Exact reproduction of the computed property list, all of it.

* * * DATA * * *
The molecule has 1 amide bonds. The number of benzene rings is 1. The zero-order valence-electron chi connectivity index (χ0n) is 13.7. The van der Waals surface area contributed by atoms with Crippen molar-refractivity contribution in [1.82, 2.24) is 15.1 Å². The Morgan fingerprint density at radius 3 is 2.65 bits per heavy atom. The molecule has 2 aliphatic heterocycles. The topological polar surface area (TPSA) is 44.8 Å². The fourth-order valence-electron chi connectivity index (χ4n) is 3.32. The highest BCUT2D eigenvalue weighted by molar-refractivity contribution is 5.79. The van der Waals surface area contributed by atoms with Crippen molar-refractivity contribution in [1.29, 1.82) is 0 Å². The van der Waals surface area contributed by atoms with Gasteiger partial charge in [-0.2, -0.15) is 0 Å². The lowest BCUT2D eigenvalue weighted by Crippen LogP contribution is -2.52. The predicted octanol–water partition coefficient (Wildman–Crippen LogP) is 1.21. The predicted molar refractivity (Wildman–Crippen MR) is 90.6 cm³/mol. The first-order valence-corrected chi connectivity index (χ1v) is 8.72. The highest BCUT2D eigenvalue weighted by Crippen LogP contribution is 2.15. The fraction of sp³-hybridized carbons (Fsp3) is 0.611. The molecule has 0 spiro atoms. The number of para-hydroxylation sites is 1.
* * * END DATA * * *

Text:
The molecule has 1 amide bonds. The number of benzene rings is 1. The zero-order valence-electron chi connectivity index (χ0n) is 13.7. The van der Waals surface area contributed by atoms with Crippen molar-refractivity contribution in [1.82, 2.24) is 15.1 Å². The Morgan fingerprint density at radius 3 is 2.65 bits per heavy atom. The molecule has 2 aliphatic heterocycles. The topological polar surface area (TPSA) is 44.8 Å². The fourth-order valence-electron chi connectivity index (χ4n) is 3.32. The highest BCUT2D eigenvalue weighted by molar-refractivity contribution is 5.79. The van der Waals surface area contributed by atoms with Crippen molar-refractivity contribution in [1.29, 1.82) is 0 Å². The van der Waals surface area contributed by atoms with Gasteiger partial charge in [-0.2, -0.15) is 0 Å². The lowest BCUT2D eigenvalue weighted by Crippen LogP contribution is -2.52. The predicted octanol–water partition coefficient (Wildman–Crippen LogP) is 1.21. The predicted molar refractivity (Wildman–Crippen MR) is 90.6 cm³/mol. The first-order valence-corrected chi connectivity index (χ1v) is 8.72. The highest BCUT2D eigenvalue weighted by Crippen LogP contribution is 2.15. The fraction of sp³-hybridized carbons (Fsp3) is 0.611. The molecule has 0 spiro atoms. The number of para-hydroxylation sites is 1.